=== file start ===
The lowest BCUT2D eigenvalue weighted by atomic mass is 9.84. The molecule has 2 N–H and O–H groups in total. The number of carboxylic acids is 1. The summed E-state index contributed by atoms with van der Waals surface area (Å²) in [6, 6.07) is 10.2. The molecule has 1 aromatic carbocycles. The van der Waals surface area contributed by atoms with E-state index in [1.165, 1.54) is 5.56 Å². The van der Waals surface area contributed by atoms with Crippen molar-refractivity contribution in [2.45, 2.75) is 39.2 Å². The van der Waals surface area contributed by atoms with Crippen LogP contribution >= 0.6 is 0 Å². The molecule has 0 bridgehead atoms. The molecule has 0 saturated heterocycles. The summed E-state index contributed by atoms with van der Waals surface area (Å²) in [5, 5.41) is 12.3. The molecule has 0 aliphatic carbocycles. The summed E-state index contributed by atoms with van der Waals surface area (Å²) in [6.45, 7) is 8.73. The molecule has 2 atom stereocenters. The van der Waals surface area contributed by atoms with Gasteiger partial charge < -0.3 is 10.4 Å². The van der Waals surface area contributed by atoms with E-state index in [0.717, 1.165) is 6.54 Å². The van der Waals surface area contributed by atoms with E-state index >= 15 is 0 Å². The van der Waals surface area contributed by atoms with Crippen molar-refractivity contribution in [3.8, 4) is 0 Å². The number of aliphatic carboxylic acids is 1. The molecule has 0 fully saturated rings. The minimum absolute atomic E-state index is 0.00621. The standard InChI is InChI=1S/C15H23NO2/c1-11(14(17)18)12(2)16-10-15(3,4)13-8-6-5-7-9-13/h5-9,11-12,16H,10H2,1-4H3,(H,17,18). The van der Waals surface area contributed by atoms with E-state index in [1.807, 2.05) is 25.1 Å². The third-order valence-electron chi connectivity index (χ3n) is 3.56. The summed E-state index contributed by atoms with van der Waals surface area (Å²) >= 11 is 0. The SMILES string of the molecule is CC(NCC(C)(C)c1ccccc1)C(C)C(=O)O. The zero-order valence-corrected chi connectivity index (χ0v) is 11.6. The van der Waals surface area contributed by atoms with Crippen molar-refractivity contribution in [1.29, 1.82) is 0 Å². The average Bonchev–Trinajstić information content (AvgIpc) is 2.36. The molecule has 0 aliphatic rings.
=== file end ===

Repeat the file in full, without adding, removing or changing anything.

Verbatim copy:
The lowest BCUT2D eigenvalue weighted by atomic mass is 9.84. The molecule has 2 N–H and O–H groups in total. The number of carboxylic acids is 1. The summed E-state index contributed by atoms with van der Waals surface area (Å²) in [6, 6.07) is 10.2. The molecule has 1 aromatic carbocycles. The van der Waals surface area contributed by atoms with E-state index in [1.165, 1.54) is 5.56 Å². The van der Waals surface area contributed by atoms with Crippen molar-refractivity contribution in [2.45, 2.75) is 39.2 Å². The van der Waals surface area contributed by atoms with Crippen LogP contribution >= 0.6 is 0 Å². The molecule has 0 bridgehead atoms. The molecule has 0 saturated heterocycles. The summed E-state index contributed by atoms with van der Waals surface area (Å²) in [5, 5.41) is 12.3. The molecule has 0 aliphatic carbocycles. The summed E-state index contributed by atoms with van der Waals surface area (Å²) in [6.45, 7) is 8.73. The molecule has 2 atom stereocenters. The van der Waals surface area contributed by atoms with Gasteiger partial charge < -0.3 is 10.4 Å². The van der Waals surface area contributed by atoms with E-state index in [0.717, 1.165) is 6.54 Å². The van der Waals surface area contributed by atoms with E-state index >= 15 is 0 Å². The van der Waals surface area contributed by atoms with Crippen molar-refractivity contribution in [3.8, 4) is 0 Å². The number of aliphatic carboxylic acids is 1. The molecule has 0 fully saturated rings. The minimum absolute atomic E-state index is 0.00621. The standard InChI is InChI=1S/C15H23NO2/c1-11(14(17)18)12(2)16-10-15(3,4)13-8-6-5-7-9-13/h5-9,11-12,16H,10H2,1-4H3,(H,17,18). The van der Waals surface area contributed by atoms with E-state index in [1.807, 2.05) is 25.1 Å². The third-order valence-electron chi connectivity index (χ3n) is 3.56. The summed E-state index contributed by atoms with van der Waals surface area (Å²) >= 11 is 0. The SMILES string of the molecule is CC(NCC(C)(C)c1ccccc1)C(C)C(=O)O. The zero-order valence-corrected chi connectivity index (χ0v) is 11.6. The van der Waals surface area contributed by atoms with Crippen molar-refractivity contribution in [1.29, 1.82) is 0 Å². The average Bonchev–Trinajstić information content (AvgIpc) is 2.36. The molecule has 0 aliphatic rings.